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Laowa 17mm f4 Zero-D in GFX mount


f2bthere
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  • 9 months later...

Review of Laowa 17mm & Fuji 23mm GF lenses

First, the Fuji 23mm f/4 GF lens for the GFX cameras is excellent in all respects.  There is very slight vignetting at maximum aperture, but that is to be expected with such a wide-angle lens.


The 17mm Laowa lens is not in the same league.  No EXIF data on aperture transmitted to the camera, and there is significant vignetting at f/4 and f/5.6, with some vignetting even at f/11 – visible in test pictures of a brick wall, but not obvious in normal photography.  The resolution is good throughout and there is no linear distortion (e.g., barrel or pin-cushion), which is extremely important.

Contrast and saturation are lower with the Laowa 17mm lens than with the Fuji 23mm lens, but these can easily be corrected in Photoshop.

With my test pictures of the brick wall, I found that the following Photoshop settings produced an image from the 17mm Laowa lens with characteristics that were very similar to those of the Fuji 23mm GF lens.
Brightness & Contrast: Brightness: (unchanged) Contrast + 13
Colour balance: Midtones: +10 (more red, less cyan), 0 (Magenta/Green unchanged), -12 (more yellow, less blue)
Hue/Saturation: Master: Hue 0 (unchanged), Saturation +38
Vignetting (at f/11): Filter > Lens Correction > Custom > Vignette: +30 (lighten) Midpoint + 19

This may sound like a lot of correction, but it could be set up as an action in Photoshop, and it was only really necessary with my test pictures of the brick wall.  With normal pictures, a minor colour correction would produce an image that was a good colour match to images from the 23mm Fuji lens.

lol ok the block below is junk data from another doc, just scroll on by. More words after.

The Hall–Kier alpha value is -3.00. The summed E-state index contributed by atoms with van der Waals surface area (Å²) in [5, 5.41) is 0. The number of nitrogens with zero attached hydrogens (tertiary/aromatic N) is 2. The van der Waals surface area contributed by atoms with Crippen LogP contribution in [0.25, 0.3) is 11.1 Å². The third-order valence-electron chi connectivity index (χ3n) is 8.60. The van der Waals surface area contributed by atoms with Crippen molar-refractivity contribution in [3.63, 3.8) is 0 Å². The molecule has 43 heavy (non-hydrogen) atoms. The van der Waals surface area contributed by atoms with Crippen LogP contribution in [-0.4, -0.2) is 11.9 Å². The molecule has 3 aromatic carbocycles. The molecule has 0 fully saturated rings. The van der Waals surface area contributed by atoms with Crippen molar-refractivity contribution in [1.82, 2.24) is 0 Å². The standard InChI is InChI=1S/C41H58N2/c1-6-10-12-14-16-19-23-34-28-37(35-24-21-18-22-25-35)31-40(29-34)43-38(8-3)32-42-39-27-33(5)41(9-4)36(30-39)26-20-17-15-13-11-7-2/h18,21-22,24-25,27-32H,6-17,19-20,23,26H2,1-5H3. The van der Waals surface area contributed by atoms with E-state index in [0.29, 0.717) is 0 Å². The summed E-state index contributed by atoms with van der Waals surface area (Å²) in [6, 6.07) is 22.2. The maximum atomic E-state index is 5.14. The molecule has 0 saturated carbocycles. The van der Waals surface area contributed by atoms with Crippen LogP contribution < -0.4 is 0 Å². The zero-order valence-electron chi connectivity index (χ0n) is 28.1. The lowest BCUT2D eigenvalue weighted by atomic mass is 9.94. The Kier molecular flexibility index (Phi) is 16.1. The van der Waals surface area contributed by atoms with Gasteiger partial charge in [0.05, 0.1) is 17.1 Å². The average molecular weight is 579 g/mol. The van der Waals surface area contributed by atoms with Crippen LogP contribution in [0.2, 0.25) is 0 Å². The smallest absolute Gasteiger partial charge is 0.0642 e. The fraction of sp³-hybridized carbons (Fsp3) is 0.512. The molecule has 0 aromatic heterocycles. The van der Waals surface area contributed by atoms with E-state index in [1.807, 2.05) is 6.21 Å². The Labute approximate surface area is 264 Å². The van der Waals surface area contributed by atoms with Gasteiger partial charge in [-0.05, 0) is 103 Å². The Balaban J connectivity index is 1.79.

There is a total absence of chromatic aberrations with both lenses, and both of them produce images that have a similar degree of sharpness, with further sharpening not normally necessary.

The key fact is that the 17mm Laowa lens has an angle of view that is much, much wider than the 23mm Fujinon lens, and it corresponds more closely to the way I see scenes in landscapes and cityscapes.

Comparisons with so-called 35mm “full format” (36mm × 24mm) is complicated by the fact that the ratios of “35mm” and Fuji GFX images are different (3:2 vs 4:3).  In fact, if we reduce the height of the GFX image to achieve a 3:2 ratio, (approximately 44mm × 29mm), a large amount of the vignetting with the Laowa 17mm image disappears.

However, the angle of view for the 17mm Laowa is given as 113º, while the angle of view for the 23mm Fujinon is given as 99.9º.  This places the Laowa just slightly wider than the Voigtländer 15mm Super Wide Heliar (110º) on 36×24 format, and slightly narrower than the Voigtländer 12mm Ultra Wide Heliar (121º) on the same format.

The 99.9º of the 23mm Fujinon is significantly narrower than the 15mm Super Wide Heliar.

Both Laowa and Fuji give “full frame equivalent” focal lengths, though these are slightly complicated by the difference in format ratios.

Laowa states that its 17mm GF lens is equivalent to 13.5mm in full frame format, while Fuji states that its 23mm GF lens is equivalent to 18mm in full frame format.  This is of course extremely wide, compared with the wide angle lenses that were available in the film era, when 20mm was generally the widest, and it was not available in all mounts.

Which lens is “better”?  Technically, the Fujinon, but only the Laowa can give those ultra-wide vistas for landscapes/seascapes/cityscapes, and its technical deficiencies are easily corrected in post-production.  No amount of post-production can give a wider image than that which is given by the 23mm Fujinon (and stitching images taken with wide-angle lenses is extremely difficult without specialist software), so for me, for certain shots, the 17mm Laowa will be the lens of choice.

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  • 6 months later...

Since the above posting, I have taken a series of pictures of rooms in my home (we have been in lockdown!), using both the 23mm Fuji lens and the 17mm Laowa lens.  Both delivered excellent results, but I really got the best shots with the Laowa lens, as the angle of view is so much wider.  I will now definitely use the Laowa lens without any reservations or concerns, both for interiors and for outdoor shots (when they become possible, again!)

Trevor (back in lockdown after a short relaxation by the government)

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